This is a huge, huge problem. I think the way that we’re going to address this issue in time is through trusted messengers who can speak to the black community and convince the community that it is important that African-Americans be involved in the phase three clinical trials, because you want to have a representative population of people in the trial. A population that represents the people who will actually be using the vaccine. You’ll need trusted messengers to communicate to African-Americans that once the phase three trial is completed, that the trial was done correctly and that it’s safe and effective. Again, we’re really not doing a great job there because the potential trusted communicators for the black community are not really able to access Operation Warp Speed because so much of what’s happening there is being done in silos and in secret. I think it’s going to have to be getting trusted communicators to be willing to put their credibility on the line, to communicate to African-Americans and convince them that they are to use this vaccine. That only happens if you can gain the trust of those trusted communicators.

Chip Kahn (16:31):
You mentioned that you’re co-chair of the Louisiana governors task force on COVID and health equity, we just talked about the vaccine. Beyond that, what are the major features of the task force’s agenda and how responsive has the public and the state government been to that agenda as you’ve moved along?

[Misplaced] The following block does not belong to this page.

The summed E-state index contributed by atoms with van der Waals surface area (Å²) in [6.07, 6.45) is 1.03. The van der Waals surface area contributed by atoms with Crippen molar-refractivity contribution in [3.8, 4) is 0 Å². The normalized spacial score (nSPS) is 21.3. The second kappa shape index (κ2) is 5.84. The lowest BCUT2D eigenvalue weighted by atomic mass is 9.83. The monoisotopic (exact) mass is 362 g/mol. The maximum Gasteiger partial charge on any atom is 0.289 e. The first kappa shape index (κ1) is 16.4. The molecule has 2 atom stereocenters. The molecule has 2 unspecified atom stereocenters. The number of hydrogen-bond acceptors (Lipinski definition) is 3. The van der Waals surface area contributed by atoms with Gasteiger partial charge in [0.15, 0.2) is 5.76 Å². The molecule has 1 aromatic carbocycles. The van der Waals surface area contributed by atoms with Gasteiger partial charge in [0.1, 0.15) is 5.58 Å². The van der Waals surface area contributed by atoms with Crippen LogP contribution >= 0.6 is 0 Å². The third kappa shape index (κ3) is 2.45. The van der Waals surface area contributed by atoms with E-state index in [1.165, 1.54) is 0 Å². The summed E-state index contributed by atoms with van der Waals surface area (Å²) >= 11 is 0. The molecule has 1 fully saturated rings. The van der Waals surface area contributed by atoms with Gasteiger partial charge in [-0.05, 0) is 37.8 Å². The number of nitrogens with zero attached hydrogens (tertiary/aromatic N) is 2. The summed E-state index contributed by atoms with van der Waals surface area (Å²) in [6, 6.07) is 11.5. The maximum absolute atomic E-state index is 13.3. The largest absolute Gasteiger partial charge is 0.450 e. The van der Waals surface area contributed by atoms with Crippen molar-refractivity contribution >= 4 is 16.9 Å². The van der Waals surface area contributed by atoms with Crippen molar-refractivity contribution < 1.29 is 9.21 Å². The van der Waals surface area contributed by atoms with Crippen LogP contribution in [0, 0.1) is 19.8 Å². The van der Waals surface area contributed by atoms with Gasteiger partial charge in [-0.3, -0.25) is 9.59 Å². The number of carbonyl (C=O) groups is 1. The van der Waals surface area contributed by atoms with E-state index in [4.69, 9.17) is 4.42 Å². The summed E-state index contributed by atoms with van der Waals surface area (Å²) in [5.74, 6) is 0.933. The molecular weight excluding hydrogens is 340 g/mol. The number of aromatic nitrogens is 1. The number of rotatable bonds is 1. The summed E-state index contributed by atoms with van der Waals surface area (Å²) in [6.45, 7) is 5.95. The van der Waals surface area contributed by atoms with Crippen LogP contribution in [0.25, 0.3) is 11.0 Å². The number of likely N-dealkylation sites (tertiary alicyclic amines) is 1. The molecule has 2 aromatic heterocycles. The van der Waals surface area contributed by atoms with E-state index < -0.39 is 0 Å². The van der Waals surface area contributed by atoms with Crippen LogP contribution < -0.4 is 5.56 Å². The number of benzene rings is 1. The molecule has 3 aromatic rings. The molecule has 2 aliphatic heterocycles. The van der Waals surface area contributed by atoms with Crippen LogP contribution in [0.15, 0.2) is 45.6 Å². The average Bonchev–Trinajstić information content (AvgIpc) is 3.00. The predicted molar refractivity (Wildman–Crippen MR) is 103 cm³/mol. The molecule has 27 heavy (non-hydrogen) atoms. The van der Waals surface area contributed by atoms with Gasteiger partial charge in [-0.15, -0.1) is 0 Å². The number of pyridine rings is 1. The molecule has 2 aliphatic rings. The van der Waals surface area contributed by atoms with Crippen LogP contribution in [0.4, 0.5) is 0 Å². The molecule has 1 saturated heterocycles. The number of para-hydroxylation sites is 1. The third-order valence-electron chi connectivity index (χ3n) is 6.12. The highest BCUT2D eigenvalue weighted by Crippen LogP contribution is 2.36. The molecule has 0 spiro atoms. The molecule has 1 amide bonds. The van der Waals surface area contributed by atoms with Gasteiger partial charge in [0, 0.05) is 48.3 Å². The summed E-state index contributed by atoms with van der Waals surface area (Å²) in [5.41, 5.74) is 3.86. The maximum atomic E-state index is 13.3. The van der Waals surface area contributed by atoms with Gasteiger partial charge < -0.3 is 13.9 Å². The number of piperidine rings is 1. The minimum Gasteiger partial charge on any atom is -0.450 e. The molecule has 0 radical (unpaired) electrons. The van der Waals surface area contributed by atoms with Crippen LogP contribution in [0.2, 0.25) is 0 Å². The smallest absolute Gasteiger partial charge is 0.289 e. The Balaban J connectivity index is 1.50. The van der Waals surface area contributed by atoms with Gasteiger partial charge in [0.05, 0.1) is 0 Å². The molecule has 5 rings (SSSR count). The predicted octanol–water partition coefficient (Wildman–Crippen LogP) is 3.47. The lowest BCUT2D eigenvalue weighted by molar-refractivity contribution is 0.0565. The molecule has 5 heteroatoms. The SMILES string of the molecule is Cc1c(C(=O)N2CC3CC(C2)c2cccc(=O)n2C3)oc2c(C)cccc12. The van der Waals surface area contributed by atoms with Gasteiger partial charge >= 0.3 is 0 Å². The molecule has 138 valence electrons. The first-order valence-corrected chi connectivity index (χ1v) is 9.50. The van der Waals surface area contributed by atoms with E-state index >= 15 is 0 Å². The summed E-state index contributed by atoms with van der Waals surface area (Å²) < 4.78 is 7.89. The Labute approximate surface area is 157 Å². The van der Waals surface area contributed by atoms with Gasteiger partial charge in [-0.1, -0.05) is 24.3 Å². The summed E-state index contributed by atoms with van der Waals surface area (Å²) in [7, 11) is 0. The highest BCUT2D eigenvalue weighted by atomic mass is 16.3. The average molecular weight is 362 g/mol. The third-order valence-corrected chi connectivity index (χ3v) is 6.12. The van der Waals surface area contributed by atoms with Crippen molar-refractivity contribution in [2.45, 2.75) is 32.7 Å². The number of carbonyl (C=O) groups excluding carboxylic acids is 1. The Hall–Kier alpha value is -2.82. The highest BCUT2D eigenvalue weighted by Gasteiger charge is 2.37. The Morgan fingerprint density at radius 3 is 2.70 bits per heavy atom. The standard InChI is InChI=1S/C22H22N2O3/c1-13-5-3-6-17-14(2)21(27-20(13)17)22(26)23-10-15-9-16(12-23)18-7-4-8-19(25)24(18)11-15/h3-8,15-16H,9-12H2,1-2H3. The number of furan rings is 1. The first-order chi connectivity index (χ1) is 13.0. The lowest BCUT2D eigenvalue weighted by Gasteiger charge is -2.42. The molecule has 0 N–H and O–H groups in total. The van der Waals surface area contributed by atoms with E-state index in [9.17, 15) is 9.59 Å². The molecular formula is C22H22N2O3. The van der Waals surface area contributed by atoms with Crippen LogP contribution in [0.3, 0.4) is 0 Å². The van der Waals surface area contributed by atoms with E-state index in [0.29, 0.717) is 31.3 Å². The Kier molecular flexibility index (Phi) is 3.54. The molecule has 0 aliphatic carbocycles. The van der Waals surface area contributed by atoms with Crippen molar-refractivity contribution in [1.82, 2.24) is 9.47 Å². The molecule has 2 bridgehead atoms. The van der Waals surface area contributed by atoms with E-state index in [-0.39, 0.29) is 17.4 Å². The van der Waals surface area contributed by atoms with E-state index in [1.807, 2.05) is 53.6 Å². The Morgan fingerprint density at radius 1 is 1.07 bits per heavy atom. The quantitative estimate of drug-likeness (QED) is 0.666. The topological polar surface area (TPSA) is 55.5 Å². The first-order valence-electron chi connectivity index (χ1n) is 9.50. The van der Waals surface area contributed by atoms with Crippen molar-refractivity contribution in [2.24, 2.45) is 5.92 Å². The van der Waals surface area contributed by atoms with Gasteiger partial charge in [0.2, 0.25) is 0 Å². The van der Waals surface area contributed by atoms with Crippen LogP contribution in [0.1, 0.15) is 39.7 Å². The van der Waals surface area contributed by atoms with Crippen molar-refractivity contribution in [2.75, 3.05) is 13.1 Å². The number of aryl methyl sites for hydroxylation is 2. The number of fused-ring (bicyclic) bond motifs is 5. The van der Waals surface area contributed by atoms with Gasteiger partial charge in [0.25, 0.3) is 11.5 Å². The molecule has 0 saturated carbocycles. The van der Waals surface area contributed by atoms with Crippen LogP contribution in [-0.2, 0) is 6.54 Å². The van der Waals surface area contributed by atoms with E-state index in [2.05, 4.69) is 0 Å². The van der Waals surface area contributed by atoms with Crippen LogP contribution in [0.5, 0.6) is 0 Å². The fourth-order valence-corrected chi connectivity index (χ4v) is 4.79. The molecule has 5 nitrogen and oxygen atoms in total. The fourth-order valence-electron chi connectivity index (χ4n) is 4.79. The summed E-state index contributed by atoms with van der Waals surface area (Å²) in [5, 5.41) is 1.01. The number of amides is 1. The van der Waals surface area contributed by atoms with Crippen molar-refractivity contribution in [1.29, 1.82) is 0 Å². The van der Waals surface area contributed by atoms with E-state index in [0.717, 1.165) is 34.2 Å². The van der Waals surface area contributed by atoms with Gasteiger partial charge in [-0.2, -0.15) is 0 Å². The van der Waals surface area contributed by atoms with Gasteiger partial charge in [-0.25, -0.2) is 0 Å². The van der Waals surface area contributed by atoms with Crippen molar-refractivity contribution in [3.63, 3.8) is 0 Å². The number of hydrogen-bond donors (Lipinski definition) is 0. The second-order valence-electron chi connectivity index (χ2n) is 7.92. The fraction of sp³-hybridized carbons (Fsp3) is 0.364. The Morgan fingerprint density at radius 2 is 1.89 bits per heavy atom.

Dr. Thomas LaVeist (16:50):
The task force has I think quite a broad agenda. We’ve been given a very broad charge and we have a set of sub committees that are looking into a wide variety of things. We’re looking at prisons, nursing homes, other congregate living situations. We’re looking at issues of healthcare resource distribution, testing, making sure that the testing is adequate in all communities, particularly in the rural communities here in Louisiana. It’s just a comprehensive set of things. We’re looking at economic impact of the pandemic. To this point, we have made a set of recommendations to the governor. I know that the governor is looking at those recommendations. He has communicated that back to us. We met earlier this week with representatives from the health department, they are responding to our recommendations. Over the next week or so, I think we’ll start to hear more about how the governor is going to respond, but to this point, I would say that they have been responsive to what we’ve been providing them.